• Family Business Place

MEMBER ADVICE: When you wrote your marketing budget, did you consider your competitors?

Family Business Place Ambassador and marketing specialist, Tabitha Fox, shares 4 questions to consider when planning your family businesses's marketing for the year.

Here’s an interesting question for you, when you create your marketing budget for the upcoming year, do you look forwards or backwards? As in, do you consider what your business strategy is and consider market factors, or do you look at what you spent last year and either settle on the same figure or add a nominal increase? Sadly, the latter is something that we regularly see and can ultimately cause unnecessary frustration and distrust relating to marketing.

Before we carry on, we feel it’s important to point out that a marketing team should always be integral to your business. No matter the size of your company, whether you are doing the marketing yourself or are outsourcing to an agency like mine, it is not a fluffy side-line that’s there to magically get you results. So, it makes sense that any marketing team involved with your business should be fully informed of your business strategy and where you plan to take your company. The most obvious reason for this is that they can work towards the same goals as you, but the other is to see whether your competitors are doing anything similar (or different). The people doing your marketing will know your business inside and out. Look at your neighbours Imagine marketing as a high street full of shops that all sell the same things. While it’s important to consider what makes your shop stand out, it’s also essential to understand what makes people walk into the other shops. No matter how much you spend on your marketing budget, the neon sign from a neighbouring business will always make an impact on your results. However, a clever marketer will understand that you don’t need a neon sign too. Instead, they’ll look at the culture of your business and maybe suggest uniforms for staff or opting for a traditional signwriter, something that improves your customers’ experience and gives you a unique selling point. Our blog Stop comparing apples and oranges might also be of interest. Listen to your customers (and ex-customers) There’s a lot to be learned from reading reviews and feedback, more so sometimes if they’re negative. You may not know what your customers say about your business, but your marketing team undoubtedly do. Because they deal with your company’s digital footprint, fielding social media comments and replies to marketing emails, they will have a deep insight into why people choose you and why they choose your competitors. Your marketing budget obviously impacts the level of customer care and followup that your company can provide. Know your products This seems rather obvious, but when you’re running an integrated marketing strategy for a business, you end up knowing every single product or service they provide. The other day one of our team described how they guided their flooring choices for their new home based on the product knowledge they’d gained from a client six years ago. They live and breathe your business, and they can also subjectively compare what you are offering to your competitors. They’ll know precisely why you cost more than the business down the road and will be able to incorporate it as added value. What’s the end result? By allowing a marketer to become involved in all aspects of your business, you’ll ultimately end up with improved employee alignment with company goals, targets, and identity, creating a better customer experience. And a better customer experience means improved morale and increased revenue. So while we said at the start that marketing doesn’t magically get you results (it doesn’t, it takes lots of hard work), it may be better to say that the magic happens when marketing is embraced across all of the business. That’s another reason why it’s called integrated marketing.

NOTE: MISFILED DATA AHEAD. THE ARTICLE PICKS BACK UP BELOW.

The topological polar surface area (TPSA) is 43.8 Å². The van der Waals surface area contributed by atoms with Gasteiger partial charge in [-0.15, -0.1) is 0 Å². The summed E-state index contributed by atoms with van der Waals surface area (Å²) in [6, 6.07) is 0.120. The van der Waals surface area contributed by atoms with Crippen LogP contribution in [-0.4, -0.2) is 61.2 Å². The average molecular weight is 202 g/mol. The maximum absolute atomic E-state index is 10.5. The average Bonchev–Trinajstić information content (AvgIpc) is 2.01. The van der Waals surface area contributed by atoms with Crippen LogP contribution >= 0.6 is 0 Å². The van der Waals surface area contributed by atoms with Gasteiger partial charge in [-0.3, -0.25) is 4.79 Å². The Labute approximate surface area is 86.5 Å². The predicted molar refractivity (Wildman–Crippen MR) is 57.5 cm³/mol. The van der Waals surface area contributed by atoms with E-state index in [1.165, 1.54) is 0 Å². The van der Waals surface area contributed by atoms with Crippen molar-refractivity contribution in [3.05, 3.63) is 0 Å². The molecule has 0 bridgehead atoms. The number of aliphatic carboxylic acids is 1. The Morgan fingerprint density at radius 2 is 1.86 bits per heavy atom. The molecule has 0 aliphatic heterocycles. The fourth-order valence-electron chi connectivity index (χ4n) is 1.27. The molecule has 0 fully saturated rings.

If you'd like to speak to Tabitha about your marketing simply contact her HERE

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